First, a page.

Guide book “Frommer’s Alaska 2010” by Charles P. Wohlforth

“I prefer seeing the fjords on an extended floatplane flight (and I certainly recommend it for those susceptible to seasickness). Flying over the scenery is amazing, but it's the floatplane landing that really blows your mind, because then you get a sudden sense of the scale of everything you've seen from the air. The cliffs are magnified while you shrink to a speck. Go in the late afternoon when the light is pretty and the swarms of planes carrying cruise ship passengers are gone.”

“Several air-taxi operators in Ketchikan take flightseeing day trips to Misty Fjords or drop clients at remote cabins… But I like best a smaller company, Island Wings Air Service (tel. 888/854-2444 or 907/225-2444; www.islandwings.com). The owner and pilot is Michelle Madsen, and my flight with her was among the most memorable of the many I've taken around Alaska. She flew the plane with her long blond hair flowing and her little white dog, Perro, at her side (although she offered to leave him behind), offering a choice of music on the iPod as background to her impromptu commentary about the fjords. We soared with Van Morrison while Michelle told us about her favorite places down below. The landing was as long as anyone needed to soak in the awesome surroundings. It felt like an outing with old friends. Madsen charges $229 for a seat on a six-passenger DeHavilland Beaver for a 2-hour flight that includes 45 minutes on the ground at the fjords. She also flies guests to Forest Service cabins (many of them in Misty), places she knows intimately, and she will take the time to help you choose one that suits your interests and budget. Take a look at her informative website for a good start.”

Read more: Frommer's

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Guide book “Lonely Planet Alaska” by Jim DuFrense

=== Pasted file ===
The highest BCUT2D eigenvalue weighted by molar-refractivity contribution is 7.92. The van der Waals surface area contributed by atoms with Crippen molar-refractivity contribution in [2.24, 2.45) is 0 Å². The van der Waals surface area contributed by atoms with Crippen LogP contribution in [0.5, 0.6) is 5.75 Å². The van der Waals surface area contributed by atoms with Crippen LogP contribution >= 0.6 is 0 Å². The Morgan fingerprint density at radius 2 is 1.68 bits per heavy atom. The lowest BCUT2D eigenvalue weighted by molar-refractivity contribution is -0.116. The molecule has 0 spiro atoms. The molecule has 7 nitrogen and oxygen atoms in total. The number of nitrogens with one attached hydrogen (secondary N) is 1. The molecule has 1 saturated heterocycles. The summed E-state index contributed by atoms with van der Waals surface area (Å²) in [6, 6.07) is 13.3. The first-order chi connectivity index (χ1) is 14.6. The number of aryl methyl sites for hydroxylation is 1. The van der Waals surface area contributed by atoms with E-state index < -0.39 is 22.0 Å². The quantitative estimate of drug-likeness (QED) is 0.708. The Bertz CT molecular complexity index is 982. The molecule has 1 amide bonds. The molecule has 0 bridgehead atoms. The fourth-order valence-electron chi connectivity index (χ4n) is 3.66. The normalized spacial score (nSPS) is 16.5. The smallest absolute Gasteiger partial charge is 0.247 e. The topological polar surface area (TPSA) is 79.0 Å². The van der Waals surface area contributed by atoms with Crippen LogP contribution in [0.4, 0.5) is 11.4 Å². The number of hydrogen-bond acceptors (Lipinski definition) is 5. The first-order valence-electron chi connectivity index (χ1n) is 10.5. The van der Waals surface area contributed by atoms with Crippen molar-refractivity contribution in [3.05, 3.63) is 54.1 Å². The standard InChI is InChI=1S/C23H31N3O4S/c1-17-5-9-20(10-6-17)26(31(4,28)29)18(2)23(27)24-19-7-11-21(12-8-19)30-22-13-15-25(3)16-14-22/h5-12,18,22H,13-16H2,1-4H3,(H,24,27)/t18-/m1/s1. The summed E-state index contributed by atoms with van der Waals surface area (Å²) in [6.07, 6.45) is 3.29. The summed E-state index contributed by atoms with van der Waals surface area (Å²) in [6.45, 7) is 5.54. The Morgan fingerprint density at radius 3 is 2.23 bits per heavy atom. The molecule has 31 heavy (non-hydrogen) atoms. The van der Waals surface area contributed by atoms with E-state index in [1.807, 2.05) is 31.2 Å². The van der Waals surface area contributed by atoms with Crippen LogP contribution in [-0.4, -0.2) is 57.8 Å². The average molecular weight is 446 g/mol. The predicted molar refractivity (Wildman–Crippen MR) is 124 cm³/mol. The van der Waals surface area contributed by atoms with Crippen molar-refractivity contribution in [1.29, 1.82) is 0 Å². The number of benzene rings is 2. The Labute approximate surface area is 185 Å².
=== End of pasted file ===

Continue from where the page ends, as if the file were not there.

“There isn't an air charter in Ketchikan that doesn't do Misty Fiords. The standard offering is a two-hour flight with a lake landing for $199, easily booked at the visitors center. Among them are Island Wings (225-2444, 888-854-2444; www.islandwings.com), a one-plane, one-pilot company run by Michelle Masden”

Read more: Lonely Planet Alaska

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Guide book “Coastal Alaska & the Inside Passage” by Ed & Lynn Readicker Henderson

“The best bargain in flightseeing is at Island Wings Air Service…This is a one plane operation, and it is  small plane…so you get the most intimate, un-crowded view of the Fjords; you are also taken on a longer flight than most other operators offer.  And while others give you a “lake landing” that lets you get out of the plane only long enough to stand on the float, Michelle puts you on shore … to let you look around.”

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Book: “National Geographic Destinations, Treasures of Alaska: The Last Great American Wilderness” by Jeff Rennicke and Michael Melford

"The hazards of flying bush are numerous," says pilot Michelle Masden during takeoff from Misty Fiords National Monument. "You must deal with rain, fog, wind, and tides." But the reward, she says, "is flying in the most beautiful place on Earth."

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Book: “Salmon in the Trees” by Amy Gulick

A self-described “flight junkie”, 47 year old Michelle Masden has spent seventeen thousand hours, or almost two years, above the Earth’s surface.  Her addiction to flying stated early in life.  As a young girl, she frequently traveled alone on commercial flights from her home in Nebraska to visit family in Illinois.  Because she was a child traveling solo, she was looked after by the flight crew, “At the end of each flight, they always tried to give me a stewardess wings pin,” she says, “and I would always tell them I wanted the pilot’s wings.”